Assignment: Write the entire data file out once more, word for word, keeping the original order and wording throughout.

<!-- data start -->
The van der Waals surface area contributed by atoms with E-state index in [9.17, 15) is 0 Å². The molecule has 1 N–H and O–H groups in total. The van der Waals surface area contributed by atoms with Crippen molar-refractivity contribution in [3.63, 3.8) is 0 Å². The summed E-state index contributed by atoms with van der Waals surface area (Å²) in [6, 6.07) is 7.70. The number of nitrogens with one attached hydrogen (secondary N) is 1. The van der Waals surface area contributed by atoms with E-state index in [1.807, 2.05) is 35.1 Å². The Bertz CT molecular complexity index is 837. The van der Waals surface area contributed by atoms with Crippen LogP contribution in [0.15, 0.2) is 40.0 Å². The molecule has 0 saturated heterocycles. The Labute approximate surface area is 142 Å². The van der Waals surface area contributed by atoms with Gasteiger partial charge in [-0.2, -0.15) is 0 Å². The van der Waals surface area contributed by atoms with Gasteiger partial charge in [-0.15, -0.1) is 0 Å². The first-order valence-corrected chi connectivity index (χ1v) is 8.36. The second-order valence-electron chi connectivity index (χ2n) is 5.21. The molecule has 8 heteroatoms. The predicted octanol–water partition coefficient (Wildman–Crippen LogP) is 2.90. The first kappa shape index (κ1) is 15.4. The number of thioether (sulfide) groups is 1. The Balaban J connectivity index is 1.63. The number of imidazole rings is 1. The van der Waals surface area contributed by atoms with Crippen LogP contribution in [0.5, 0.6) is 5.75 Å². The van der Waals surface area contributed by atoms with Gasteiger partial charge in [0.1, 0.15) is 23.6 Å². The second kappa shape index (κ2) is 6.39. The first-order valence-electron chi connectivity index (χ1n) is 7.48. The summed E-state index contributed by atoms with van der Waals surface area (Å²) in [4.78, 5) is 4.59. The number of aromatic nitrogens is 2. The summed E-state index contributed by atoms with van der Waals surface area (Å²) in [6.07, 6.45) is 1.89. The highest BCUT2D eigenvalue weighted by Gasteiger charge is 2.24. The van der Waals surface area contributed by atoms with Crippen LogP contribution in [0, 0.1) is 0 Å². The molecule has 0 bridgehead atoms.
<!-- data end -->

The van der Waals surface area contributed by atoms with E-state index in [9.17, 15) is 0 Å². The molecule has 1 N–H and O–H groups in total. The van der Waals surface area contributed by atoms with Crippen molar-refractivity contribution in [3.63, 3.8) is 0 Å². The summed E-state index contributed by atoms with van der Waals surface area (Å²) in [6, 6.07) is 7.70. The number of nitrogens with one attached hydrogen (secondary N) is 1. The van der Waals surface area contributed by atoms with E-state index in [1.807, 2.05) is 35.1 Å². The Bertz CT molecular complexity index is 837. The van der Waals surface area contributed by atoms with Crippen LogP contribution in [0.15, 0.2) is 40.0 Å². The molecule has 0 saturated heterocycles. The Labute approximate surface area is 142 Å². The van der Waals surface area contributed by atoms with Gasteiger partial charge in [-0.2, -0.15) is 0 Å². The van der Waals surface area contributed by atoms with Gasteiger partial charge in [-0.15, -0.1) is 0 Å². The first-order valence-corrected chi connectivity index (χ1v) is 8.36. The second-order valence-electron chi connectivity index (χ2n) is 5.21. The molecule has 8 heteroatoms. The predicted octanol–water partition coefficient (Wildman–Crippen LogP) is 2.90. The first kappa shape index (κ1) is 15.4. The number of thioether (sulfide) groups is 1. The Balaban J connectivity index is 1.63. The number of imidazole rings is 1. The van der Waals surface area contributed by atoms with Crippen LogP contribution in [0.5, 0.6) is 5.75 Å². The van der Waals surface area contributed by atoms with Gasteiger partial charge in [0.1, 0.15) is 23.6 Å². The second kappa shape index (κ2) is 6.39. The first-order valence-electron chi connectivity index (χ1n) is 7.48. The summed E-state index contributed by atoms with van der Waals surface area (Å²) in [4.78, 5) is 4.59. The number of aromatic nitrogens is 2. The summed E-state index contributed by atoms with van der Waals surface area (Å²) in [6.07, 6.45) is 1.89. The highest BCUT2D eigenvalue weighted by Gasteiger charge is 2.24. The van der Waals surface area contributed by atoms with Crippen LogP contribution in [0, 0.1) is 0 Å². The molecule has 0 bridgehead atoms.